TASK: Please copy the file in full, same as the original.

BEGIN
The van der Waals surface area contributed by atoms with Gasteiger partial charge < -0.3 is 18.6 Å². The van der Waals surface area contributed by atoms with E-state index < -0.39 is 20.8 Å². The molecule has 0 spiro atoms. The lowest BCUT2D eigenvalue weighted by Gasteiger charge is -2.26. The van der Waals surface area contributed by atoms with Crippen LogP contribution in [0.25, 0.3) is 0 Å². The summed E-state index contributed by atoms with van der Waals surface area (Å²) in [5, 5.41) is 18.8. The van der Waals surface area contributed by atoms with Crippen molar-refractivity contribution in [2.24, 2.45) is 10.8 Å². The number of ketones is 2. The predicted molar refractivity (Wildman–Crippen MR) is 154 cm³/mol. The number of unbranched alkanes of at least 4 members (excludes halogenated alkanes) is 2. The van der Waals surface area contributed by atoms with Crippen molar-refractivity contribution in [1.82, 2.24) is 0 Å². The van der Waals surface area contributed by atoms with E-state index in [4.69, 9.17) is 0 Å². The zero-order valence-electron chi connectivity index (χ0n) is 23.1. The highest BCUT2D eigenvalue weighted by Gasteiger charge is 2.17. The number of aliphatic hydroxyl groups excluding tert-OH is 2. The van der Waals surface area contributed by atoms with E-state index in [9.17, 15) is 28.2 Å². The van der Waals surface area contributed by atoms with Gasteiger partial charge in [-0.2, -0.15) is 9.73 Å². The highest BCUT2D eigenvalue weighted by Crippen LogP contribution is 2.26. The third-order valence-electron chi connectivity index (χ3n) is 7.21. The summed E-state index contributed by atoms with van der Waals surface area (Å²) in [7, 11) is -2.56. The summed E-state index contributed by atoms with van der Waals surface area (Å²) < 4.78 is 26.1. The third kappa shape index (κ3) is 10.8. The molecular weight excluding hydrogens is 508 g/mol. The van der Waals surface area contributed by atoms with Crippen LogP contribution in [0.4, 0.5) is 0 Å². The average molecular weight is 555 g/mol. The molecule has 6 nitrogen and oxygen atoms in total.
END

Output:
The van der Waals surface area contributed by atoms with Gasteiger partial charge < -0.3 is 18.6 Å². The van der Waals surface area contributed by atoms with E-state index < -0.39 is 20.8 Å². The molecule has 0 spiro atoms. The lowest BCUT2D eigenvalue weighted by Gasteiger charge is -2.26. The van der Waals surface area contributed by atoms with Crippen LogP contribution in [0.25, 0.3) is 0 Å². The summed E-state index contributed by atoms with van der Waals surface area (Å²) in [5, 5.41) is 18.8. The van der Waals surface area contributed by atoms with Crippen molar-refractivity contribution in [2.24, 2.45) is 10.8 Å². The number of ketones is 2. The predicted molar refractivity (Wildman–Crippen MR) is 154 cm³/mol. The number of unbranched alkanes of at least 4 members (excludes halogenated alkanes) is 2. The van der Waals surface area contributed by atoms with Crippen molar-refractivity contribution in [1.82, 2.24) is 0 Å². The van der Waals surface area contributed by atoms with E-state index in [4.69, 9.17) is 0 Å². The zero-order valence-electron chi connectivity index (χ0n) is 23.1. The highest BCUT2D eigenvalue weighted by Gasteiger charge is 2.17. The number of aliphatic hydroxyl groups excluding tert-OH is 2. The van der Waals surface area contributed by atoms with E-state index in [9.17, 15) is 28.2 Å². The van der Waals surface area contributed by atoms with Gasteiger partial charge in [-0.2, -0.15) is 9.73 Å². The highest BCUT2D eigenvalue weighted by Crippen LogP contribution is 2.26. The third-order valence-electron chi connectivity index (χ3n) is 7.21. The summed E-state index contributed by atoms with van der Waals surface area (Å²) in [7, 11) is -2.56. The summed E-state index contributed by atoms with van der Waals surface area (Å²) < 4.78 is 26.1. The third kappa shape index (κ3) is 10.8. The molecular weight excluding hydrogens is 508 g/mol. The van der Waals surface area contributed by atoms with Crippen LogP contribution in [0.4, 0.5) is 0 Å². The average molecular weight is 555 g/mol. The molecule has 6 nitrogen and oxygen atoms in total.